Yes, I do compost. Everything. However, there was a sale on MGGS and I bought several bags, thinking I'd mix it with my yard soil (as recommended) to fill containers. I did and I planted veggies and flowers. So far, petunias, marigolds and lobelia have died. Beans, tomatoes and a huge datura all have leaves with white spots all over that eventually (and not long) just thin out and wither into crispy brown dead leaves. I remember reading about infected bagged compost last year - or the year before, maybe? Now I'm wondering if this might be the problem here.
Have any of you used this soil? Have you had any experience like this with any bagged soil?
I still have 3 big bags of this stuff and I'm afraid to use it. I'm going today to buy compost at a farm to add to mine.
"... thinking I'd mix it with my yard soil (as recommended) to fill containers".
That you used it inappropriately to fill containers was simply an error in judgment on your part, and says nothing about the value of the product for its intended use. Expect similar results with compost unless you are using something coarse (pine bark?) as the primary fraction of the medium.
Well, you do have a point there, but dirt has to come from somewhere to fill containers. And I did add pine bark once I had mixed the MG with my own compost. I may have made an "error in judgment" but that still doesn't explain why the leaves have spots and are crisping up and dying.
Forgot to add that I've been reading your tutorials. Very interesting and I'm learning.
So you don't suspect any pathogens in the MG soil? I ask because that happened a year or so ago and affected commercial as well as backyard gardeners. I haven't fertilized and we're not yet (quite) to the sunburn stage here. And the spots aren't like sunburn, anyhow.
Root rot can be any one of a number of pathogens, so yes, pathogens are certainly suspect. They are present in virtually any soil, whether it is primarily a mineral soil (garden soil topsoil) or a soil comprised almost entirely of organic components. Give them the anaerobic conditions surely present in the mix you are using & they will multiply rapidly and attack the soft tissues on the lower parts of the plant first. Plants stressed by poor soils are a prime target for a number of fungaluglies and insect marauders because the plants' ability to defend itself depends on the byproducts of a strong metabolism.
Again, the pathogens are present in all soils (unless sterilized), but how you combined the ingredients in your soil is what determined whether or not they would become an issue. Plants just won't/can't do well in containers when the soil is likely to have less than 10% air porosity at container capacity - and you can't fix it with perlite.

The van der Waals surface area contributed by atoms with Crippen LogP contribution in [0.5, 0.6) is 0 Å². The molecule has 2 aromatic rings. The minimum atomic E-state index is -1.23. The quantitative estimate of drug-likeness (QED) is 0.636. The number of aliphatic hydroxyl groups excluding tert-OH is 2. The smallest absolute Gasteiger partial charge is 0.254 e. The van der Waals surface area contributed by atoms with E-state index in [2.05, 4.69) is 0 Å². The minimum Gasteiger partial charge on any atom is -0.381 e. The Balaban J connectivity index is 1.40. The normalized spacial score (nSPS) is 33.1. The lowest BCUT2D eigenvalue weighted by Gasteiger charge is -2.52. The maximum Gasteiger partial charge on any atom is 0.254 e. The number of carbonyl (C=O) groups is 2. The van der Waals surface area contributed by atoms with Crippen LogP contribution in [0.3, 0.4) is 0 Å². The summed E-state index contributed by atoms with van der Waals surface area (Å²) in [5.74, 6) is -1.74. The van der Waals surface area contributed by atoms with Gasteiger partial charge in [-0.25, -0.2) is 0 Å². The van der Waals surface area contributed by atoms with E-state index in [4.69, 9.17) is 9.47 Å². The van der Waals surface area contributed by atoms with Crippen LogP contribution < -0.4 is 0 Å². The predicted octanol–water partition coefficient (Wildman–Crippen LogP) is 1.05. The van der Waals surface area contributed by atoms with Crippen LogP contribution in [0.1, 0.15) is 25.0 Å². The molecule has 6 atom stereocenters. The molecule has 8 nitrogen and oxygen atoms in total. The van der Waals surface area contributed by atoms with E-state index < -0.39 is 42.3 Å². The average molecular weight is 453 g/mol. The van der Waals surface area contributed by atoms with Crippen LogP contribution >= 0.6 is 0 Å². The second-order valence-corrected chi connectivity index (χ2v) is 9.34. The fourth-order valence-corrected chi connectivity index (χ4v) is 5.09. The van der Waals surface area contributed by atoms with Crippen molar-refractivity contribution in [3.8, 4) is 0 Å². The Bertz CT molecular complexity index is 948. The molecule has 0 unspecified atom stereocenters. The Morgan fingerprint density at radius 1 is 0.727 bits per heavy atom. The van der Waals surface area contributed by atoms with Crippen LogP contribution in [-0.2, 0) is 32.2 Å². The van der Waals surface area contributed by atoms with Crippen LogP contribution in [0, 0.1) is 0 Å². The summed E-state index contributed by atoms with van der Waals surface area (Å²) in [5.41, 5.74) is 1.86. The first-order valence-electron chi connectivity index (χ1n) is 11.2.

I didn't use perlite at all; I used pine bark. You'd think there is not the same drainage with a container that there is in ground; however, soil here is pretty well compacted after 50+ years of flood irrigation. Dig a hole, fill it with water and you pretty much have a sink of dirty water for quite a while. It's one reason that I do use containers.
I only mentioned perlite in case you were to suggest that you could amend the problem soil by adding it, which won't help.
Of course you're free to do as you wish. I simply shared observations based on my own experience and what I know of science, which tell me you're facing a steep incline in an uphill battle. I just wanted you to have the information you needed to make up your own mind re. how you'd like to move forward.
I bought "MGGS" last year and was totally shocked when it turned out to be a globby, poor draining, messy goop that killed 2 very expensive plants via root rot. I knew better then to plant something in it but I blindly trusted the "brand".
I wanted to write the company and suggest that their "soil scientists" read a pamphlet named "soil 101"
tomatofreak-I sincerely agree with removing the plants and starting over.
Use Pro-Sol or Fafard if you can find them.
tomatofreak - In the past I have used MG Garden Soil for growing tomatoes in pots. However, I lightened it with perlite, and compost. I grew lots of tomatoes, but many had blossom end rot and had to be discarded. That same year, tomatoes in the ground produced tomatoes with far less BER.
I will not use it in pots again, especially as I have now discovered coconut coir.